Computer Science 331


Spring, 2016


Bob Geitz, King 223A
Office Hours:
Monday 2-4, Tuesday 2:30-4, Friday 2:00-3:30
I am around most of the day when I am not in class.

Course Description:

This is a course on the theory and implementation of compilers. There are 5 big parts to any compiler:

We will write modules to cover at least the first four of these activities to compile a language I call BPL into 64-bit Intel assembly language. BPL is a dialect of C with the usual control structures and recursive function calls, but only integers, llimited strings and pointers, and arrays as its data structures. The data structures that we will not implement are time-consuming but not difficult or particularly interesting to implement. We will discuss in class the alternatives for each of the compiler modules though I will recommend at each step that you use the simplest, most direct approach for your implementation. At the end of the semester you should have a full, working, but probably not very efficient, compiler for BPL.


Engineering a Compiler by Cooper and Torczon

I won't follow this chapter by chapter, but there are places where you will want a reference for the course. This seems to me to be the most readable of the half-dozen Compiler books currently available.



The project for this class is very large; each module requires the previous modules to all be working correctly. To avoid having a high failure rate, I am going to try something new. There are two ways you can take this course -- as a project class or as a theory class. I strongly prefer that you do the project. However, if you get lost in the project, there will be an optional midterm and final; if you take both of those and do well on them you will pass the course regardless of the state of your project. Here are the grading schemes for the two versions of the course:

Project Version:

All 4 modules working: A
Project working through Type Checking, some progress on Code Generation: B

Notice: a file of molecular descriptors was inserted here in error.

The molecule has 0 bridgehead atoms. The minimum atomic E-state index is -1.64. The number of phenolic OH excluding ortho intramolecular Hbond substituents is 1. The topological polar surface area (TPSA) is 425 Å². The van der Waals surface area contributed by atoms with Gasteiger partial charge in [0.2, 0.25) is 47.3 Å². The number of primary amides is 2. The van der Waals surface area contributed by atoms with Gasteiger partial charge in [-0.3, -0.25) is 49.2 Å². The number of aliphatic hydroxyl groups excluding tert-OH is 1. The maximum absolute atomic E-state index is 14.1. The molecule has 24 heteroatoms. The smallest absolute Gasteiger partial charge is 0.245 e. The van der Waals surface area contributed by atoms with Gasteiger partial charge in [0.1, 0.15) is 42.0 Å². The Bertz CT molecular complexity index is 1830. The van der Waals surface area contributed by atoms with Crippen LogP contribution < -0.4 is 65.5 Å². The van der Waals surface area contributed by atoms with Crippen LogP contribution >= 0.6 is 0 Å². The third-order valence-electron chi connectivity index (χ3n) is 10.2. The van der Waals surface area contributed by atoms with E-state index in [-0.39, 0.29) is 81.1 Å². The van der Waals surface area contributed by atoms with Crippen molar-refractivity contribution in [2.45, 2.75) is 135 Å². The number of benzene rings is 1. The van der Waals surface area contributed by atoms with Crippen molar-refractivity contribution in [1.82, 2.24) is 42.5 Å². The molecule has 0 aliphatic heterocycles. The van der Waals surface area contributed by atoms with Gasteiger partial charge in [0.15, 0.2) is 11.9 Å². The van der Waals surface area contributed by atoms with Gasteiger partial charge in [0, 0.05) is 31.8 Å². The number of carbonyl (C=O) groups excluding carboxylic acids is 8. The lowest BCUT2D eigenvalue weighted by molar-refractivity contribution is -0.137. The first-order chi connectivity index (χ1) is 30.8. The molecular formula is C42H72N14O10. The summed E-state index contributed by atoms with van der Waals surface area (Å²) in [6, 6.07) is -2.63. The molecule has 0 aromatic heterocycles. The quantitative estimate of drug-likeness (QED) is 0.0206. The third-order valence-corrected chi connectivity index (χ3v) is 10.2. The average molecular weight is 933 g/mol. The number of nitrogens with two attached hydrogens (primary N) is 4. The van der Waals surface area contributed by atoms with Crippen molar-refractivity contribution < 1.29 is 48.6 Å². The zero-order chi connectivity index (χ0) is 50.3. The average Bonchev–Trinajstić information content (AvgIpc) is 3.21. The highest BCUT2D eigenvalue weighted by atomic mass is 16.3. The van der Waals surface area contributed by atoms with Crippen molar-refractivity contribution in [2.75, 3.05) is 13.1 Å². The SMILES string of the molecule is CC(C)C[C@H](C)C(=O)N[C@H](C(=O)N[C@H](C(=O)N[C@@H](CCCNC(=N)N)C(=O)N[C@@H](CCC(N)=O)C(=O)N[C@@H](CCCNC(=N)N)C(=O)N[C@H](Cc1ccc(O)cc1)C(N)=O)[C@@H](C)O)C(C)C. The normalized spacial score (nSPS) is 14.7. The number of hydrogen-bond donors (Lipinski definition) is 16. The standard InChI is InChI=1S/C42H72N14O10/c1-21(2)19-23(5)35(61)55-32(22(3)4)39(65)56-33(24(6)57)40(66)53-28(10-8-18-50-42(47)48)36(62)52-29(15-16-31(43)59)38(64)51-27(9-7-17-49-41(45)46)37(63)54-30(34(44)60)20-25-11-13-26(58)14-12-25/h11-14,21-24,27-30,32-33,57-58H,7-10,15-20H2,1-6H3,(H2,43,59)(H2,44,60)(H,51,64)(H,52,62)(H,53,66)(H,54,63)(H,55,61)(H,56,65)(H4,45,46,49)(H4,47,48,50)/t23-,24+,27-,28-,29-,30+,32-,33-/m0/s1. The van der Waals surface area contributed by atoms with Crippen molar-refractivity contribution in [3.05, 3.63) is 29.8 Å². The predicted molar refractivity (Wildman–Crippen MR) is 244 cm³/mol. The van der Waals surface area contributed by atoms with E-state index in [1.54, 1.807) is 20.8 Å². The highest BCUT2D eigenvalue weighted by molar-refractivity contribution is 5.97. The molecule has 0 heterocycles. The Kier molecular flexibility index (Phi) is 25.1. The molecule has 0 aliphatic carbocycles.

Project working through Parsing, Type Checking mostly working: C

Exam Version

Good job on miterm and final: B
Adequate job on midterm and final: C

Note two things:

    1. You cannot get a grade above a B for the class without doing to the project.
    2. The midterm will be right before Spring Break. By that time you should have two modules completed and a fair start on the Type Checker. You should have enough done to pass the course before you need to decide if you should take the midterm. If your project isn't going well, you should definitely take the exam. If your project is going well, you won't need to complete that much more of it to earn the highest grade you could achieve through the exams. 

There will also be opportunities toward the end of the semester for students to make presentations on optimization techniques, alternative language features, and other issues. We'll discuss this in class after we see how the project develops.


The Honor Code

The Honor Code has a straightforward application to this class. You may discuss the programming projects with anyone else and use any outside sources you want, but in the end you need to write all of your code yourself. The exams will be closed-book exams taken in class, and you obviously should not receive help from anyone during these exams.

Course Outline

This is a rough outline, which I probably won't stick to. It should give you at least an idea of what we will be doing in the course. The due dates are all subject to change as I see how quickly you are able to complete the modules.

1. Introduction -- First Day

2. Lexical analysis -- scanning. 1 week

Scanner Module due on Friday, Feb. 12

3. Grammars and syntactical analysis. 3 weeks

Parser Module due on Monday, March 7

4. Type checking and semantic analysis. 3 weeks

Type Checker due on Monday, April 4

5. x86-64 Assembly Language

6. Code generation

Code Generator due the last day of classes: Friday, May 6

7. Optimization


For those taking the exams, here are there dates:

Optional midterm exam: Wednesday March 16
Optional final exam: Thursday, May 12, 7pm